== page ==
In the United States for well over a century, many, specifically African American and by inclusion other Black and Brown people, were not accepted by the ruling populace as being worthy of equal treatment in various aspects of public and private life. Despite landmark decisions such as the Brown vs. Board of Education, the Voting Rights Act and related bills signed into law, Loving vs. Virginia, and Obergefell v. Hodges , over 156 years since the Emancipation Proclamation led to a death that sparked a movement.
George Floyd’s murder in broad daylight before dozens of witnesses at the hands of four police offers perhaps was the spark because so many people of color of all ages, genders, and abilities had suffered mistreatment during interactions with law enforcement for such a long period of time. The practice of lynching at times was the reality of the alternative law enforcement, a type of justice practiced when mob rule or racial rule prevailed in spite of the presence of law enforcement in a particular area in the United States.
The summer of 2020 impacted so many worldwide due to the overwhelming pain that seared through each soul that watched live or on video the last breaths of a living human being at the hands of another. Thanks to COVID, the pandemic actively stopped or paused many activities and allowed us to focus on what might have been a local incident, perhaps a news item nationally for a few days or a week. When the whole world can see in real time what is going on and how a country based on democracy and meritocracy treats one of its own, judgement is swift and condemnation flows quickly.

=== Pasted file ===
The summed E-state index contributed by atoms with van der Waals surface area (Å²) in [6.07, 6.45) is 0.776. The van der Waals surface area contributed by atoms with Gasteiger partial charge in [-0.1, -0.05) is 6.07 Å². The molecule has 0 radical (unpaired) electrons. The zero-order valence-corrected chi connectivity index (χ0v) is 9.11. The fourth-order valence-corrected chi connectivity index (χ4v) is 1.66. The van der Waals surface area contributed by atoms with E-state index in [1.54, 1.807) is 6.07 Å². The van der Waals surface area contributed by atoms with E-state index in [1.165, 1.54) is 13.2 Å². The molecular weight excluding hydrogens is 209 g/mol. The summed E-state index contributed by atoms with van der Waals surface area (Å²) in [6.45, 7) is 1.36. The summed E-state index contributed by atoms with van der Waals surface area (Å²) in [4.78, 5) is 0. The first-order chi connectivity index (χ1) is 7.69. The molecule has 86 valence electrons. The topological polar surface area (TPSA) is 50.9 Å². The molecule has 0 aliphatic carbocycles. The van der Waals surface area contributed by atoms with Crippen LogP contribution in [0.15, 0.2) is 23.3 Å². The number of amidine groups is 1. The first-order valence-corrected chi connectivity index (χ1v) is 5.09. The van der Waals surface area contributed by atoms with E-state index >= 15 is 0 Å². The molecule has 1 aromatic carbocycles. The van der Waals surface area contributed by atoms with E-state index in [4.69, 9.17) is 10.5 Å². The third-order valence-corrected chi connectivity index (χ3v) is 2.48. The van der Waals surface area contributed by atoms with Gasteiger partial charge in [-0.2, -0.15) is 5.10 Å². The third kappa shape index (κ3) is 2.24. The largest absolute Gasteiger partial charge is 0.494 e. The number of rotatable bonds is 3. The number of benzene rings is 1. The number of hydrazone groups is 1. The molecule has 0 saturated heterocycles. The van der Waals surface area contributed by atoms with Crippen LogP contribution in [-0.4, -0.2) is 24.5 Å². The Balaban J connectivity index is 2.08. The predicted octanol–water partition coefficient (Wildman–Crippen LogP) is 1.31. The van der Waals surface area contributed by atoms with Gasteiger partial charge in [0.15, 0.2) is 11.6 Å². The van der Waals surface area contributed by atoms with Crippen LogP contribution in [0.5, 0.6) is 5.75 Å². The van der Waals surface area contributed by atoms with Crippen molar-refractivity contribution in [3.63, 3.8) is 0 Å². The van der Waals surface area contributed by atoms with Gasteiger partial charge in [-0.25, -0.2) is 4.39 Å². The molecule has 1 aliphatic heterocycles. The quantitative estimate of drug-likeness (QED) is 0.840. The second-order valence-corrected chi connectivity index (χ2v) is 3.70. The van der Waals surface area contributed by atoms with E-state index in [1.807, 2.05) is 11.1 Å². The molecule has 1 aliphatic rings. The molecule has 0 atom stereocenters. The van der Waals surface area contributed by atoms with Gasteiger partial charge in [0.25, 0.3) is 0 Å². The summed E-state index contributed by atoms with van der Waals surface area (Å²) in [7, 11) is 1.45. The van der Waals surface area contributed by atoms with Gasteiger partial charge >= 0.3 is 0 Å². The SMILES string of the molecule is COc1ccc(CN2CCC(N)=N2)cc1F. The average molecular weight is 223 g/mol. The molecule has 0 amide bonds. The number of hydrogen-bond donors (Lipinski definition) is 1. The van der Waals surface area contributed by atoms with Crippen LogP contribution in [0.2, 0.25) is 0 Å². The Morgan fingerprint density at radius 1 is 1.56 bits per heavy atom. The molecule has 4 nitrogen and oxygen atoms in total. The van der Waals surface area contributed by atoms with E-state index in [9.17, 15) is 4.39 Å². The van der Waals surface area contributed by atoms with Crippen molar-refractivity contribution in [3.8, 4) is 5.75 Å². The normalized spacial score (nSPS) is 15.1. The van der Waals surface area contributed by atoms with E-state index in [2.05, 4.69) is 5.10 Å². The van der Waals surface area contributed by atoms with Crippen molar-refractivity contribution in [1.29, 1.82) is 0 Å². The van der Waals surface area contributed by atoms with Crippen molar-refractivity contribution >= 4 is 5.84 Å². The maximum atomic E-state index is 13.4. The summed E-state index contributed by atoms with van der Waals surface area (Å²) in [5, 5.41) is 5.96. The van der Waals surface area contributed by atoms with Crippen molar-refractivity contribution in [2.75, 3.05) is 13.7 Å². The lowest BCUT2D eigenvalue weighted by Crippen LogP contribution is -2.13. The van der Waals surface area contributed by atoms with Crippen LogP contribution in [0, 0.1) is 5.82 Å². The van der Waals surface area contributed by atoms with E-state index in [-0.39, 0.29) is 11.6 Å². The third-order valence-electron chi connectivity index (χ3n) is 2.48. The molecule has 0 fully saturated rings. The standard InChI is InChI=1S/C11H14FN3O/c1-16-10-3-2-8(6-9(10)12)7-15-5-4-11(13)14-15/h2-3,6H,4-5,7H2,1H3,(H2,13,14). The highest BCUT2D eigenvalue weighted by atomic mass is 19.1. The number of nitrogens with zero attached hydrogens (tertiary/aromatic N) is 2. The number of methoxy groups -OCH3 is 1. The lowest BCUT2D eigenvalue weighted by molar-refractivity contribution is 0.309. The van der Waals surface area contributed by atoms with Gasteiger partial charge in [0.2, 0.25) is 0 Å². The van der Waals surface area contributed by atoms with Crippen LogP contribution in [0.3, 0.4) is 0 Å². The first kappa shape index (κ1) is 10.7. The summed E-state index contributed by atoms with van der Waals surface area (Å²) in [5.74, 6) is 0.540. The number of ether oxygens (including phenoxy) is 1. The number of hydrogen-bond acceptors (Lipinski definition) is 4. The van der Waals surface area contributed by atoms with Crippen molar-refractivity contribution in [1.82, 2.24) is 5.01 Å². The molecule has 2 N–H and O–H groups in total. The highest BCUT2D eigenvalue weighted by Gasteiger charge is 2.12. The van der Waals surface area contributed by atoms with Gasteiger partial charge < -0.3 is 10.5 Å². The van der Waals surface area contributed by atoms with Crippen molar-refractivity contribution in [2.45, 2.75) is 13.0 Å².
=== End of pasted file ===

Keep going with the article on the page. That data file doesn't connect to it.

Doors for diversity, equity, and inclusion, which had been closed or only cracked open with glass ceilings limiting progress were suddenly smashed. Promises were made to truly change the reality for many in the United States. Pictures of groups protesting in sympathy around the world on every continent including Antartica demonstrated the power that one death could bring upon the entire human race.
For a time, it seemed like the struggle finally bore fruit. Finally, long-fought battles were being won and that the scales were finally achieving a balance promised in the amendments to the U.S. Constitution, and our own Declaration of Independence which has been used by numerous countries around the world as the basis for their own newly formed governments.
The blossoming of hope and progress appeared to be in inverse proportion to the real uncertainty in the United States regarding the possible duration and damage caused by the COVID-19 pandemic. As the world struggled to fight a virus that took more lives than any recent medical crisis, as a species we were kinder to each other. Parts of the world that used masks or governments that emphasized pandemic strategies such as social distancing or getting vaccine series were seen in a more positive light due to the emphasis on preserving human life above all else.